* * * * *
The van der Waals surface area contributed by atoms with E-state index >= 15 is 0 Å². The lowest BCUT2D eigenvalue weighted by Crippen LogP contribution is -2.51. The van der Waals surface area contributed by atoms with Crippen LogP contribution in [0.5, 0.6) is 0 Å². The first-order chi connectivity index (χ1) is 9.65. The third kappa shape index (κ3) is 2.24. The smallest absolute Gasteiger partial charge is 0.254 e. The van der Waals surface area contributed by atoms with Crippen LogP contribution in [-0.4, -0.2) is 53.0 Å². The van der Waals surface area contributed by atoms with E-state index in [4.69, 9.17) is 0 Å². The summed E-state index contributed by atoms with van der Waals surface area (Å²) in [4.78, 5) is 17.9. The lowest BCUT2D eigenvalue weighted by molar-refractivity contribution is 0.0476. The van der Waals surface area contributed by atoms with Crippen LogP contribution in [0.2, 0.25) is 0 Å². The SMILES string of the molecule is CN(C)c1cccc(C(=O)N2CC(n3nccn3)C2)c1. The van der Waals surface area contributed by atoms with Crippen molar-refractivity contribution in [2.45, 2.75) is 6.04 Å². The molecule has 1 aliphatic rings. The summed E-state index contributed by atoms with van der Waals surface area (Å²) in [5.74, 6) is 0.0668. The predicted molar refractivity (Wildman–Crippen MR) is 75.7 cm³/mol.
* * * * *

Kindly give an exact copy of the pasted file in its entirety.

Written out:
The van der Waals surface area contributed by atoms with E-state index >= 15 is 0 Å². The lowest BCUT2D eigenvalue weighted by Crippen LogP contribution is -2.51. The van der Waals surface area contributed by atoms with Crippen LogP contribution in [0.5, 0.6) is 0 Å². The first-order chi connectivity index (χ1) is 9.65. The third kappa shape index (κ3) is 2.24. The smallest absolute Gasteiger partial charge is 0.254 e. The van der Waals surface area contributed by atoms with Crippen LogP contribution in [-0.4, -0.2) is 53.0 Å². The van der Waals surface area contributed by atoms with E-state index in [4.69, 9.17) is 0 Å². The summed E-state index contributed by atoms with van der Waals surface area (Å²) in [4.78, 5) is 17.9. The lowest BCUT2D eigenvalue weighted by molar-refractivity contribution is 0.0476. The van der Waals surface area contributed by atoms with Crippen LogP contribution in [0.2, 0.25) is 0 Å². The SMILES string of the molecule is CN(C)c1cccc(C(=O)N2CC(n3nccn3)C2)c1. The van der Waals surface area contributed by atoms with Crippen molar-refractivity contribution in [2.45, 2.75) is 6.04 Å². The molecule has 1 aliphatic rings. The summed E-state index contributed by atoms with van der Waals surface area (Å²) in [5.74, 6) is 0.0668. The predicted molar refractivity (Wildman–Crippen MR) is 75.7 cm³/mol.